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Chancellor's Science Scholars at the University of North Carolina at Chapel Hill


A partnership between the University of North Carolina at Chapel Hill and the University of Maryland Baltimore County with one year of support from HHMI is an experiment that has been designed to capitalize on the striking and sustained success of the Meyerhoff Program at UMBC. We intend to adapt overarching strategies from the Meyerhoff Program to our large flagship public research university.

Our goal for the new Chancellor’s Science Scholars Program is to produce a dramatic increase in the number of high achieving under-represented undergraduate students in science that attain advanced STEM degrees. Our experience at UNC-CH as we build a robust STEM pipeline for high-achieving students from diverse backgrounds who are interested pursuing advanced degrees and obtaining leadership positions in the biomedical sciences may provide a helpful framework for building robust programs for increasing PhD attainment for minority scientists.

The Meyerhoff Scholars Program at UMBC is a strengths based program that has produced more African American STEM PhDs at a higher "yield" than any other majority-serving university in the nation. In addition to the production of minority scientists, the Meyerhoff Scholars Program has produced multiple positive impacts at UMBC, particularly in STEM areas. The Meyerhoff Program has been at the center of the transformations in teaching introductory science courses, and as a positive collateral outcome the attitudes and expectations of the UMBC faculty have been dramatically elevated with respect to student achievement.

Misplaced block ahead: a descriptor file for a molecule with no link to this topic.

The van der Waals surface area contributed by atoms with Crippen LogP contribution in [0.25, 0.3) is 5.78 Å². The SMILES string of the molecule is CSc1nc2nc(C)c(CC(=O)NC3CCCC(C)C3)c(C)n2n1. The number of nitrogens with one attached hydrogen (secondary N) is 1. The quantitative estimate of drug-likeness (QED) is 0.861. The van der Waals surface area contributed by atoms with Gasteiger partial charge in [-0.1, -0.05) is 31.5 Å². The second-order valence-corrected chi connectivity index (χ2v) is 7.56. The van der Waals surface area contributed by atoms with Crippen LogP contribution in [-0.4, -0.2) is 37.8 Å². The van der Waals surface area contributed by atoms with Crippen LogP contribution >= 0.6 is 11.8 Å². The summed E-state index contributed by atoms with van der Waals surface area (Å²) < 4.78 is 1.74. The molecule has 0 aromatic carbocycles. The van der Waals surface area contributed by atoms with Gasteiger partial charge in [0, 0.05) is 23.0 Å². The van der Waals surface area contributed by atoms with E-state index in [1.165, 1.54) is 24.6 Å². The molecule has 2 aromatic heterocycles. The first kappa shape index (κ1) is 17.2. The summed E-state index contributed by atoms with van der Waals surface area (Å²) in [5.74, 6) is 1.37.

This Chancellor’s Science Scholars project at UNC is an experiment to determine whether similar results can be obtained at a large public research university by adopting and adapting the essential elements of the Meyerhoff Scholars Program. We plan to identify institutional barriers to success and to chart general strategies to overcome those barriers. We intend to continually assess student progress and to thoroughly document both our efforts and our outcomes.

By providing (a) an intensive pre-matriculation summer bridge to facilitate high academic achievement at the college level, (b) an early introduction to research, (c) mentoring and advising, and (d) inclusion in a scholarly community, we anticipate that this program will lead to a significant increase in the number high-achieving underrepresented minority students that pursue STEM graduate degrees and to an overall cultural change in the way science is taught and perceived at UNC-CH.